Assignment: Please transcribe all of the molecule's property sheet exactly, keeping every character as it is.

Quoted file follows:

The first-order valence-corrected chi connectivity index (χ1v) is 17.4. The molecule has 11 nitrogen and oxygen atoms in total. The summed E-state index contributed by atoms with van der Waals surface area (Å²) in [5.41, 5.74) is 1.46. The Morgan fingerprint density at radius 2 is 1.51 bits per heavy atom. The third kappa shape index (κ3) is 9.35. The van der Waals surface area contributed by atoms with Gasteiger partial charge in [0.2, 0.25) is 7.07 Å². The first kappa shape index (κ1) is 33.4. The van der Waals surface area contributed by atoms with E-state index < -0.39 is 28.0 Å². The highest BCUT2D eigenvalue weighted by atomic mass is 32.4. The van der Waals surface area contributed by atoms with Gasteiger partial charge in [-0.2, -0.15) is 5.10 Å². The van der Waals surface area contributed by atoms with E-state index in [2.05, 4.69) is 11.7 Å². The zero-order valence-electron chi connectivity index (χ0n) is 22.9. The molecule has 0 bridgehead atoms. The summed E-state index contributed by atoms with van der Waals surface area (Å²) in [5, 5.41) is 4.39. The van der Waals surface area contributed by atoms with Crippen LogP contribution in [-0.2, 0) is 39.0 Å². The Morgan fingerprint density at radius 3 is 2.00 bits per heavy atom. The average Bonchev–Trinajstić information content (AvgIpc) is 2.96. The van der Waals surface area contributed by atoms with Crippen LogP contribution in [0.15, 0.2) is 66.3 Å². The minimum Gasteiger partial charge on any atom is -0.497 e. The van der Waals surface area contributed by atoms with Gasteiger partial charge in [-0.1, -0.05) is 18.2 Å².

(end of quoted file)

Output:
The first-order valence-corrected chi connectivity index (χ1v) is 17.4. The molecule has 11 nitrogen and oxygen atoms in total. The summed E-state index contributed by atoms with van der Waals surface area (Å²) in [5.41, 5.74) is 1.46. The Morgan fingerprint density at radius 2 is 1.51 bits per heavy atom. The third kappa shape index (κ3) is 9.35. The van der Waals surface area contributed by atoms with Gasteiger partial charge in [0.2, 0.25) is 7.07 Å². The first kappa shape index (κ1) is 33.4. The van der Waals surface area contributed by atoms with E-state index < -0.39 is 28.0 Å². The highest BCUT2D eigenvalue weighted by atomic mass is 32.4. The van der Waals surface area contributed by atoms with Gasteiger partial charge in [-0.2, -0.15) is 5.10 Å². The van der Waals surface area contributed by atoms with E-state index in [2.05, 4.69) is 11.7 Å². The zero-order valence-electron chi connectivity index (χ0n) is 22.9. The molecule has 0 bridgehead atoms. The summed E-state index contributed by atoms with van der Waals surface area (Å²) in [5, 5.41) is 4.39. The van der Waals surface area contributed by atoms with Crippen LogP contribution in [-0.2, 0) is 39.0 Å². The Morgan fingerprint density at radius 3 is 2.00 bits per heavy atom. The average Bonchev–Trinajstić information content (AvgIpc) is 2.96. The van der Waals surface area contributed by atoms with Crippen LogP contribution in [0.15, 0.2) is 66.3 Å². The minimum Gasteiger partial charge on any atom is -0.497 e. The van der Waals surface area contributed by atoms with Gasteiger partial charge in [-0.1, -0.05) is 18.2 Å².